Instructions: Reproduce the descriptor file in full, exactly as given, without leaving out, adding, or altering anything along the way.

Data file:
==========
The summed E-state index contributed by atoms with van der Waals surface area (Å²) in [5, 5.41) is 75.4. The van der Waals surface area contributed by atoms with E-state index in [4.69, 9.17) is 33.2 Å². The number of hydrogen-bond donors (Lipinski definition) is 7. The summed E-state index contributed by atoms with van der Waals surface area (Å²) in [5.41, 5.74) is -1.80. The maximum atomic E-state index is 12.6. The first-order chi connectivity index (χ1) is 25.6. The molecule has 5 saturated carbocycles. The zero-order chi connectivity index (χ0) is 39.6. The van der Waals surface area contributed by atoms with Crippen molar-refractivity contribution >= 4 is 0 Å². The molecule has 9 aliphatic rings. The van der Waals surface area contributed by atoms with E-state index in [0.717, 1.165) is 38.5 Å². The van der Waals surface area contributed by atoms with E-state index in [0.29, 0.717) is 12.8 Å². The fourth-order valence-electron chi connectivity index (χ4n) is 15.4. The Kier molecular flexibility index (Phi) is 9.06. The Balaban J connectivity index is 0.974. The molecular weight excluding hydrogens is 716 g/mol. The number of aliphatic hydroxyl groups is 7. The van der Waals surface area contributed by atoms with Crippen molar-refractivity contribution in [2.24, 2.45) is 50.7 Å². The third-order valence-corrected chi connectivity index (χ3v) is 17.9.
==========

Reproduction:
The summed E-state index contributed by atoms with van der Waals surface area (Å²) in [5, 5.41) is 75.4. The van der Waals surface area contributed by atoms with E-state index in [4.69, 9.17) is 33.2 Å². The number of hydrogen-bond donors (Lipinski definition) is 7. The summed E-state index contributed by atoms with van der Waals surface area (Å²) in [5.41, 5.74) is -1.80. The maximum atomic E-state index is 12.6. The first-order chi connectivity index (χ1) is 25.6. The molecule has 5 saturated carbocycles. The zero-order chi connectivity index (χ0) is 39.6. The van der Waals surface area contributed by atoms with Crippen molar-refractivity contribution >= 4 is 0 Å². The molecule has 9 aliphatic rings. The van der Waals surface area contributed by atoms with E-state index in [0.717, 1.165) is 38.5 Å². The van der Waals surface area contributed by atoms with E-state index in [0.29, 0.717) is 12.8 Å². The fourth-order valence-electron chi connectivity index (χ4n) is 15.4. The Kier molecular flexibility index (Phi) is 9.06. The Balaban J connectivity index is 0.974. The molecular weight excluding hydrogens is 716 g/mol. The number of aliphatic hydroxyl groups is 7. The van der Waals surface area contributed by atoms with Crippen molar-refractivity contribution in [2.24, 2.45) is 50.7 Å². The third-order valence-corrected chi connectivity index (χ3v) is 17.9.